Submitted by: The Two Sides Team April 26, 2019
There’s little doubt that single-use plastics are now high on the list of concerns for governments, businesses and individuals alike. The level of media attention coupled with disturbing images of the oceans becoming dumping grounds for the world’s waste is making everyone sit up and take notice of the global plastics problem.
With such a groundswell of opinion and protest, there’s now an urgent race to create a sustainable material that could replace traditional plastic packaging. Of course, paper and card are a fantastic resource, with their high recycling rate, adaptability and protective properties, but there’s still a gap for a strong, sustainable material with barrier and translucent properties – which is where cellulose nanofibre comes in.
Advanced biomass material
Cellulose nanofibre is being hailed as the world’s most advanced biomass material. As the building block of wood fibre, it’s environmentally friendly both in its production and disposal, and there’s no shortage of the core material.
Once created, cellulose nanofibre exhibits many of the characteristics of plastic: it’s lightweight, strong and transparent, with high barrier properties to water and gas. As such, it’s seen as an exciting alternative to plastic not just in food packaging, but also in medicine, cosmetics and even as a sustainable material for screens in electronic devices.
“The beauty of this material is that it is so abundant we don’t have to make it”
“We have been looking at cellulose nanocrystals for several years and exploring ways to improve those for use in food packaging,” said James Meredith, a professor at the Georgia Institute of Technology, just one of the academic and business institutions around the world looking at developing cellulose for commercial use. “There’s a huge market opportunity for renewable and compostable packaging, an area that’s going to become more important as the population continues to grow.”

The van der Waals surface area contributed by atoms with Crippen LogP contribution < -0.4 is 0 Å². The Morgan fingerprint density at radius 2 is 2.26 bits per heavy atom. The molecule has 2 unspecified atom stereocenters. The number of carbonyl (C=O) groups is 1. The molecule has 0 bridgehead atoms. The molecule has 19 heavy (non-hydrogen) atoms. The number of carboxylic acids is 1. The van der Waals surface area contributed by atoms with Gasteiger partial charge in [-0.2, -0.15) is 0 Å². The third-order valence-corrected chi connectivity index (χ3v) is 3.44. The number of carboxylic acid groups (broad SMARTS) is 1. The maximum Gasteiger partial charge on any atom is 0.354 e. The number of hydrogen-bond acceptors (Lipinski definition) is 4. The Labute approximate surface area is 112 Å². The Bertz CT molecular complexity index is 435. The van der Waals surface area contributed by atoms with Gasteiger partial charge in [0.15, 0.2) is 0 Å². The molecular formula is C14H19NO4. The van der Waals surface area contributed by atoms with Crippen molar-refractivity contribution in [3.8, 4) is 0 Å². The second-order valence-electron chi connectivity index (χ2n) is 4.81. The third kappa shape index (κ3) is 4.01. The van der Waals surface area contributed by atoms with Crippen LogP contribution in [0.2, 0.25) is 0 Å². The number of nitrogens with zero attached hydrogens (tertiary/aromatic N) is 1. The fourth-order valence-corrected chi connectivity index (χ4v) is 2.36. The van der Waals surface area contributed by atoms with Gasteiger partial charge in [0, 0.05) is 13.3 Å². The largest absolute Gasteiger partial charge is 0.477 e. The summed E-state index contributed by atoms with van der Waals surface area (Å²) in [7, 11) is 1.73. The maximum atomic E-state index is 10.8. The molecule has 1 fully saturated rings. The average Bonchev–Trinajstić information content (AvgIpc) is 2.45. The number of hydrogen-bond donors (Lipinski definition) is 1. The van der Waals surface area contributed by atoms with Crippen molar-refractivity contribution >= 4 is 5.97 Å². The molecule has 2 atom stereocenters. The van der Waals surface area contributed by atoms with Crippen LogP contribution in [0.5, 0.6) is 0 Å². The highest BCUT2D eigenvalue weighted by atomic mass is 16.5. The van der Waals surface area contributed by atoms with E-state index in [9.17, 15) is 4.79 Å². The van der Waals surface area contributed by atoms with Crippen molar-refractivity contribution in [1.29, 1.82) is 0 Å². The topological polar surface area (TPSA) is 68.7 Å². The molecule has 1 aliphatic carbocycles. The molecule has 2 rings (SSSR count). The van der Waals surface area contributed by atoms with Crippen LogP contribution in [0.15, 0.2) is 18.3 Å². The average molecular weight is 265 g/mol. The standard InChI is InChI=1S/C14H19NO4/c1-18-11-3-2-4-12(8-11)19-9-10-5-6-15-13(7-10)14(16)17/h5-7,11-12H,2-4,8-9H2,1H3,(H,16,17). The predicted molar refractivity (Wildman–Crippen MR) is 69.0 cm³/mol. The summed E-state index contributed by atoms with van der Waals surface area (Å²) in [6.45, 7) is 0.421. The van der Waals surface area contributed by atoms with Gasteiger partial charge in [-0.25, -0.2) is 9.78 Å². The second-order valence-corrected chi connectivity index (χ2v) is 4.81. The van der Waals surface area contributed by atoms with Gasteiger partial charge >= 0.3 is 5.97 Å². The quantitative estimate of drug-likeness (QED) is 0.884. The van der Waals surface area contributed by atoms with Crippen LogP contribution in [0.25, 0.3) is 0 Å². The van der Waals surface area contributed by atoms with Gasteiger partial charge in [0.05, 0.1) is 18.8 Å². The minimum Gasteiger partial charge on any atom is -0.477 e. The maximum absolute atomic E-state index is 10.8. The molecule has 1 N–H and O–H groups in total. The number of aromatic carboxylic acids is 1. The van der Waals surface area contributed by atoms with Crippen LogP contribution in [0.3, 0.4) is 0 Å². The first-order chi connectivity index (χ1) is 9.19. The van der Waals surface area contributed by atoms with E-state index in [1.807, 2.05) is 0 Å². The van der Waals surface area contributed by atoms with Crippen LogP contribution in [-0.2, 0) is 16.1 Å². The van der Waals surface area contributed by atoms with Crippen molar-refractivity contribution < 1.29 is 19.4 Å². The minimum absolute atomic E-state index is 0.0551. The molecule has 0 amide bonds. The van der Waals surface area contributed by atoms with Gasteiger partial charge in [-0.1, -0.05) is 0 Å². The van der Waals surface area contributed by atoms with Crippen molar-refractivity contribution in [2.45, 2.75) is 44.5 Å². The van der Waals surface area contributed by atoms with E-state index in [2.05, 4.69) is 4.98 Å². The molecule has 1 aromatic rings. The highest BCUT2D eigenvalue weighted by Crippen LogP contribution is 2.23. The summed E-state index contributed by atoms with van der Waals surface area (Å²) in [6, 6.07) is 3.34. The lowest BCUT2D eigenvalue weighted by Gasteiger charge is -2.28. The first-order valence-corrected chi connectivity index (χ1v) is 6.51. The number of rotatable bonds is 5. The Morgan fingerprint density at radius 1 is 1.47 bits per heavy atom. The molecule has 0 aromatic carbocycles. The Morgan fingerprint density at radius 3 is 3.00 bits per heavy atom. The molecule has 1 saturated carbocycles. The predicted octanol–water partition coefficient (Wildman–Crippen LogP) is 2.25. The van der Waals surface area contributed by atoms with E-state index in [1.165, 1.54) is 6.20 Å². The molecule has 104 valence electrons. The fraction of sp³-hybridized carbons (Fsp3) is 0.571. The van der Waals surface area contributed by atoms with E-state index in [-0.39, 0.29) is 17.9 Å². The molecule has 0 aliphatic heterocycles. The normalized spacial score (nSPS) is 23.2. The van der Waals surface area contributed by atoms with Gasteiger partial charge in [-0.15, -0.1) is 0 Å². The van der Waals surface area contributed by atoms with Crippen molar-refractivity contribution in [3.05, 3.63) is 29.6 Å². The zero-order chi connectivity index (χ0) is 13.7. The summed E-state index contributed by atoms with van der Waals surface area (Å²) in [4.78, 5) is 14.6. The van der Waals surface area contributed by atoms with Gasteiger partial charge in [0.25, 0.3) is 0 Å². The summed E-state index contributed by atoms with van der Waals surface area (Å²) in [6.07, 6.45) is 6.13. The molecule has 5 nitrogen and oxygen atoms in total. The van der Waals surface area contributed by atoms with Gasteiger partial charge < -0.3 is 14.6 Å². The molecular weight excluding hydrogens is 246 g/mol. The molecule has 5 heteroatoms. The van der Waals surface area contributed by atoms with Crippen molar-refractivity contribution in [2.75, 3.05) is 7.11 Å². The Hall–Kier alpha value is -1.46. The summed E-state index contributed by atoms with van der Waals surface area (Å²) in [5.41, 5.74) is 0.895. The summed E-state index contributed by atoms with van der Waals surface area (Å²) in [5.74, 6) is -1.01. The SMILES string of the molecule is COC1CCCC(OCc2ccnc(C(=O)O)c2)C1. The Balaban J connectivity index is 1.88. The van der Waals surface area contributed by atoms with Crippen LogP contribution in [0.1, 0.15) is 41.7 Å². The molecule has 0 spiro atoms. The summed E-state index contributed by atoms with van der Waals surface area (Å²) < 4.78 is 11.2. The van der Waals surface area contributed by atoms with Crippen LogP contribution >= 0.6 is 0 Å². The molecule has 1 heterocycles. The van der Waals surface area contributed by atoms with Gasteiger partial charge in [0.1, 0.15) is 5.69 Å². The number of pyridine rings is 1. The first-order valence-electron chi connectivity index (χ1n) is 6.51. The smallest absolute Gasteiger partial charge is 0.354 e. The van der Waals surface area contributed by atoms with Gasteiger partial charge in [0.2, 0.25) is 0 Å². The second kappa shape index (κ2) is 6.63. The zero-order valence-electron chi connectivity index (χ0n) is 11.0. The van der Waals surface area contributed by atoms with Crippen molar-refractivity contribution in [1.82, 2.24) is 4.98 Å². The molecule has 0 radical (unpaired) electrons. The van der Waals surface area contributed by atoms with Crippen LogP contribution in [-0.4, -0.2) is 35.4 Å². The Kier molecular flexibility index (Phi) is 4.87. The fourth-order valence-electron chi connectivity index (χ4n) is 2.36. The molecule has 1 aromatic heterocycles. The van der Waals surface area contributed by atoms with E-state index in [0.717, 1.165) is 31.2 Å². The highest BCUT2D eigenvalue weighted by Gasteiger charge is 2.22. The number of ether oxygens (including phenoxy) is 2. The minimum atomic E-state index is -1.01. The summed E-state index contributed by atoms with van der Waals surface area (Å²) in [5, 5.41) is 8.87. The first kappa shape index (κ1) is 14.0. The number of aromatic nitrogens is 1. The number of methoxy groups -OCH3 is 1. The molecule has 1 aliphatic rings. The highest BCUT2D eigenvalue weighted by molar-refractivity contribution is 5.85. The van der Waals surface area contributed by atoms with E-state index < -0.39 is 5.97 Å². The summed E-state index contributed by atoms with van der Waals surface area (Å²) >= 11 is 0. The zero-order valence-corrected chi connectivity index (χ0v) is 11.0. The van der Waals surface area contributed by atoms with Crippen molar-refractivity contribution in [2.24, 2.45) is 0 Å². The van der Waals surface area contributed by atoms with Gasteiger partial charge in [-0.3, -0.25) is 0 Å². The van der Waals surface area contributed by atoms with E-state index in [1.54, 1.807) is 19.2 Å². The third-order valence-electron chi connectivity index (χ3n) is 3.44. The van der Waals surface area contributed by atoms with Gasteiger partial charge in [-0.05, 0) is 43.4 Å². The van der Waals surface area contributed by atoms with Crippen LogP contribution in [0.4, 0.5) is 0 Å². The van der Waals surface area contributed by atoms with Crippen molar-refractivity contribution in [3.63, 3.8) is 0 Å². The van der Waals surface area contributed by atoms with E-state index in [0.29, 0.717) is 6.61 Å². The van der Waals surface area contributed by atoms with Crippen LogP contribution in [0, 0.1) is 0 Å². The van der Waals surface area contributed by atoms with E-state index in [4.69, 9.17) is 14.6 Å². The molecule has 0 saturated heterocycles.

A variety of uses
The material is created by taking the raw material of wood chips and mechanically pulping them to create wood fibres. These fibres can then be chemically treated to create cellulose nanofibre. Once you have the nanofibres, these can have a huge variety of uses. As well as an effective replacement for plastic packaging, it could also be used to replace car parts and computer components, while some research teams are even using it to develop lightweight body armour and bulletproof glass.
The first cellulose nanofibre was actually produced back in 1983, but commercial production didn’t start until 2010, mainly due to the high production energy consumption and production costs. But now those costs have come down, a number of companies have sprung up around the world, from Japan to Canada, Finland to France, looking to cash in on this ‘wonder material’.
Wood waste into gold
Of course, the big advantage of cellulose nanofibre is the fact that it comes directly from trees and is entirely compostable and biodegradable. If its development continues at the current pace, many say it could make non-organic plastics obsolete in the very near future.
“The beauty of this material is that it is so abundant we don’t have to make it,” says Jeff Youngblood of Purdue University’s NanoForestry Institute in Indiana. “We don’t even have to use entire trees. If we wanted we could use twigs and branches or even sawdust. We are turning waste into gold.”
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Article by Sam Upton
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